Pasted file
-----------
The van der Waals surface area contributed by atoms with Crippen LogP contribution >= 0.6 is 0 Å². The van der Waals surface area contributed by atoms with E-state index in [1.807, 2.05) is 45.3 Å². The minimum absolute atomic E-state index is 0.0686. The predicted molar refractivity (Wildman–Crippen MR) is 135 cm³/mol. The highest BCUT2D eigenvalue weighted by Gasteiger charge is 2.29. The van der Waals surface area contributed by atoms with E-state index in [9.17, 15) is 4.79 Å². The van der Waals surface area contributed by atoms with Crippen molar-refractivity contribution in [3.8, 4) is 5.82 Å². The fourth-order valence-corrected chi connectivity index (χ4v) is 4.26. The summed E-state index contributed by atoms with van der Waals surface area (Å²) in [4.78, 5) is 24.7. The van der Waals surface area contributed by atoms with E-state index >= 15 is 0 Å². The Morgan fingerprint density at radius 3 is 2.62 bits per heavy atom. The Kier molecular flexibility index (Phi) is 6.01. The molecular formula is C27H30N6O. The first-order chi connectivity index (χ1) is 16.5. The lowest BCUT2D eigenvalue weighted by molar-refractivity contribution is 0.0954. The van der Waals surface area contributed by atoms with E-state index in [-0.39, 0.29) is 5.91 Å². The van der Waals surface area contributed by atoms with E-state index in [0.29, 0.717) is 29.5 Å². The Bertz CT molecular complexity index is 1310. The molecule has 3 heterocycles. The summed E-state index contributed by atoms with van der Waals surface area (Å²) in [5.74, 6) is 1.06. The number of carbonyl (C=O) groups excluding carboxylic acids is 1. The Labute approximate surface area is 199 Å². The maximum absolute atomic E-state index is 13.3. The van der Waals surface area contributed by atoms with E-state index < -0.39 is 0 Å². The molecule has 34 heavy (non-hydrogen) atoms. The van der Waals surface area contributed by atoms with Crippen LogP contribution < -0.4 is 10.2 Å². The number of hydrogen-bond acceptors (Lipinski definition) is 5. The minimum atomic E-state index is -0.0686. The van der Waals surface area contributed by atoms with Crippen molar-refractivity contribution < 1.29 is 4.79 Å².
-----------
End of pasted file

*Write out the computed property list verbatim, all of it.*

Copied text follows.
The van der Waals surface area contributed by atoms with Crippen LogP contribution >= 0.6 is 0 Å². The van der Waals surface area contributed by atoms with E-state index in [1.807, 2.05) is 45.3 Å². The minimum absolute atomic E-state index is 0.0686. The predicted molar refractivity (Wildman–Crippen MR) is 135 cm³/mol. The highest BCUT2D eigenvalue weighted by Gasteiger charge is 2.29. The van der Waals surface area contributed by atoms with E-state index in [9.17, 15) is 4.79 Å². The van der Waals surface area contributed by atoms with Crippen molar-refractivity contribution in [3.8, 4) is 5.82 Å². The fourth-order valence-corrected chi connectivity index (χ4v) is 4.26. The summed E-state index contributed by atoms with van der Waals surface area (Å²) in [4.78, 5) is 24.7. The van der Waals surface area contributed by atoms with E-state index >= 15 is 0 Å². The Morgan fingerprint density at radius 3 is 2.62 bits per heavy atom. The Kier molecular flexibility index (Phi) is 6.01. The molecular formula is C27H30N6O. The first-order chi connectivity index (χ1) is 16.5. The lowest BCUT2D eigenvalue weighted by molar-refractivity contribution is 0.0954. The van der Waals surface area contributed by atoms with E-state index in [-0.39, 0.29) is 5.91 Å². The van der Waals surface area contributed by atoms with E-state index in [0.29, 0.717) is 29.5 Å². The Bertz CT molecular complexity index is 1310. The molecule has 3 heterocycles. The summed E-state index contributed by atoms with van der Waals surface area (Å²) in [5.74, 6) is 1.06. The number of carbonyl (C=O) groups excluding carboxylic acids is 1. The Labute approximate surface area is 199 Å². The maximum absolute atomic E-state index is 13.3. The van der Waals surface area contributed by atoms with E-state index < -0.39 is 0 Å². The molecule has 34 heavy (non-hydrogen) atoms. The van der Waals surface area contributed by atoms with Crippen LogP contribution < -0.4 is 10.2 Å². The number of hydrogen-bond acceptors (Lipinski definition) is 5. The minimum atomic E-state index is -0.0686. The van der Waals surface area contributed by atoms with Crippen molar-refractivity contribution < 1.29 is 4.79 Å².